Before I dive into operational and marketing details, let me now provide a brief recap of the quarter. Despite the significant demand decline, we achieved several important goals during the second quarter. On the safety front, we delivered a very strong performance as our Bailey mine, Bailey Preparation Plant, CONSOL Marine Terminal and Itmann project each had zero recordable incidents. On the operation and marketing fronts, we faced significant headwinds from reduced customer demand. However, we were able to leverage our operational flexibility to help soften the impacts of these declining market conditions. We work with our customers throughout the quarter to identify solutions to help navigate this extremely challenging situation. These solutions included partial contract buyouts and in some cases, new future business. On the financial front, as I touched upon already, we completed a timely credit amendment. Additionally, our finance team continued to focus on cost reduction and liquidity conservation, which resulted in limited cash burn despite a significant decline in shipment volumes compared to Q2 of '19.

Now let me provide our second quarter operational performance. Coal production at the Pennsylvania Mining Complex decreased to 2.4 million tons in Q2 of '20 compared to 7.2 million tons in the year ago quarter. Decline was due to a significant reduction in customer demand, as most global economies shut down due to the COVID-19 pandemic. We also ran at a significantly reduced operating capacity, seeking to match production with demand. For its share of the Pennsylvania Mining Complex, CCR produced 600,000 tons of coal during Q2 of '20 compared to 1.8 million tons in the year ago quarter. On the cost front, our average cash cost of coal sold per ton was $25.90 in Q2 of '20 compared to $31.07 in Q2 of '19, as our operations team was successful in keeping tight control of our cash expenditures in the quarter.

The adjustments we made to our operations allowed us to reduce our overall average cash cost of coal sold per ton on our producing asset and to partially mitigate the financial impact of the reduced production volume. The improvement was primarily driven lower mine maintenance and supply cost, contractors and purchase service costs, and subsidence expense. The CONSOL Marine Terminal had a throughput volume of 1.6 million tons during the quarter compared to 3.7 million tons in the year ago period. Despite a decline in shipments, our terminal revenues for the quarter were only modestly impaired at $15.9 million compared to $16.7 million in the year ago quarter. However, cash operating costs were improved at $3.8 million versus $5 million in the year ago period as the terminal employees also successfully limited their cash expenditures in Q2 of '20.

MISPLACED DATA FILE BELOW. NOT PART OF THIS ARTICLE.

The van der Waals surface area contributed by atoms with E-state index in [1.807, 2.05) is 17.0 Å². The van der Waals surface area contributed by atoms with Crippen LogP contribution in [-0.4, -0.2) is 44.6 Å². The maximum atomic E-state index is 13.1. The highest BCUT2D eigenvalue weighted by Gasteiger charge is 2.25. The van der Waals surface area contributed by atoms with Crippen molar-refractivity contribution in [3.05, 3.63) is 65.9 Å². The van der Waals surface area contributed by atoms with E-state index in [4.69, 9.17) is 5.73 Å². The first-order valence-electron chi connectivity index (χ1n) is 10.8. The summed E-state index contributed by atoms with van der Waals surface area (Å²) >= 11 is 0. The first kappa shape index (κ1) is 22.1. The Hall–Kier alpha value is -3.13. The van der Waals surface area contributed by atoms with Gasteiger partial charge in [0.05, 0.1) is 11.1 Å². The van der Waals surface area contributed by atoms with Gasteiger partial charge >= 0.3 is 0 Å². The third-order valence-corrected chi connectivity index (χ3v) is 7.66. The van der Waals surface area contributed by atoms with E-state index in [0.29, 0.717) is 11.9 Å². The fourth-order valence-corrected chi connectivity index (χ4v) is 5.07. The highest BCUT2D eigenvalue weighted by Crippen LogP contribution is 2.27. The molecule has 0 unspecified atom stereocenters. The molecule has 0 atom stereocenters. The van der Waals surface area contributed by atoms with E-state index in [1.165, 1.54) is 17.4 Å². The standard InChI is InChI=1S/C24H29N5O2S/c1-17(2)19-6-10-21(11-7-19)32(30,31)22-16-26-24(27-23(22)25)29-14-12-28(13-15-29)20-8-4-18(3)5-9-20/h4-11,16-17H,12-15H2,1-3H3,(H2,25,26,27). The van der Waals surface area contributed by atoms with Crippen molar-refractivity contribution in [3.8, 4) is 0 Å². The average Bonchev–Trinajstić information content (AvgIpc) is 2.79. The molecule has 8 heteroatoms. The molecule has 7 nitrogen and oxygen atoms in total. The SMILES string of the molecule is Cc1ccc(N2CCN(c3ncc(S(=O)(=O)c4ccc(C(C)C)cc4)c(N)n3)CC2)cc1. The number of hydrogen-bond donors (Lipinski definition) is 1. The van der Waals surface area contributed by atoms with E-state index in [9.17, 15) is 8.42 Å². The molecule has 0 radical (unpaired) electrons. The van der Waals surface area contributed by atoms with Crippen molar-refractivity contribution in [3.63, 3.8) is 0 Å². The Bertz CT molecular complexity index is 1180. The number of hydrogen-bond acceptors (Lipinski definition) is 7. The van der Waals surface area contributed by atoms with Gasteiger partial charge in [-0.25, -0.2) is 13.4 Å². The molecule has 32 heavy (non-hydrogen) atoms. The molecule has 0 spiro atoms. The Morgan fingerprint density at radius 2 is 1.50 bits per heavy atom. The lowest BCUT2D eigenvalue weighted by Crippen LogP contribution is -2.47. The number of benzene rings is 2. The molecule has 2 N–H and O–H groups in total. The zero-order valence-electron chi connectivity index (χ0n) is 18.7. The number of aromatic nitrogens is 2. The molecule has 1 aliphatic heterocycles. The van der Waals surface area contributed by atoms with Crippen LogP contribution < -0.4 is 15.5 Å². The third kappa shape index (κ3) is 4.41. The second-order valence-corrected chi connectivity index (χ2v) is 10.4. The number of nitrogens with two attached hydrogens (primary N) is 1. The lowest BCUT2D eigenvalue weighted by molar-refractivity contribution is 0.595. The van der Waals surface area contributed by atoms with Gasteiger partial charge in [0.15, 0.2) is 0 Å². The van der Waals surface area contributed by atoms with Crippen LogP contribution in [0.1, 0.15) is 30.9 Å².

Let me now provide an overview of the coal markets and an update on our sales performance and accomplishments. There is no sugar coating how difficult the second quarter of 2020 was from a demand perspective. After a tough start to the year, where coal demand was impacted by mild winter weather and low natural gas prices, we were then hit with the widespread government-imposed shutdowns of non-essential businesses due to the COVID-19 epidemic. On a year-to-date basis, these shutdowns peaked in the second quarter as most global economies essentially shut down for multiple months to curve the spread of the coronavirus. This resulted in an unprecedented decline in energy demand as an increase in residential energy consumption couldn't nearly replace the decrease in the industrial demand.

On the power price front, average PJM West day-ahead power prices were 28% lower in Q2 of '20 compared to Q2 of '19. Additionally, Henry Hub natural gas spot prices averaged $1.70 per million BTU during the quarter, which was down 34% compared to Q2 of '19. These low natural gas prices and the overall demand decline resulted in a substantial reduction in coal burn in the US, which led to increased coal inventories for our customers. Similar to the first quarter of 2020, this translated into reduced demand for our coal and led us to complete several contract buyouts in the second quarter as we sought to help our customers manage their inventory levels. We leveraged our strong contracted position in the quarter to negotiate these buyouts, which involved the early termination of a portion of several customer contracts in exchange for payment of certain fees to us during the second quarter, and contributed $30.1 million to our miscellaneous other income. These substantial buyouts were key to helping us limit our operating cash burn in the quarter.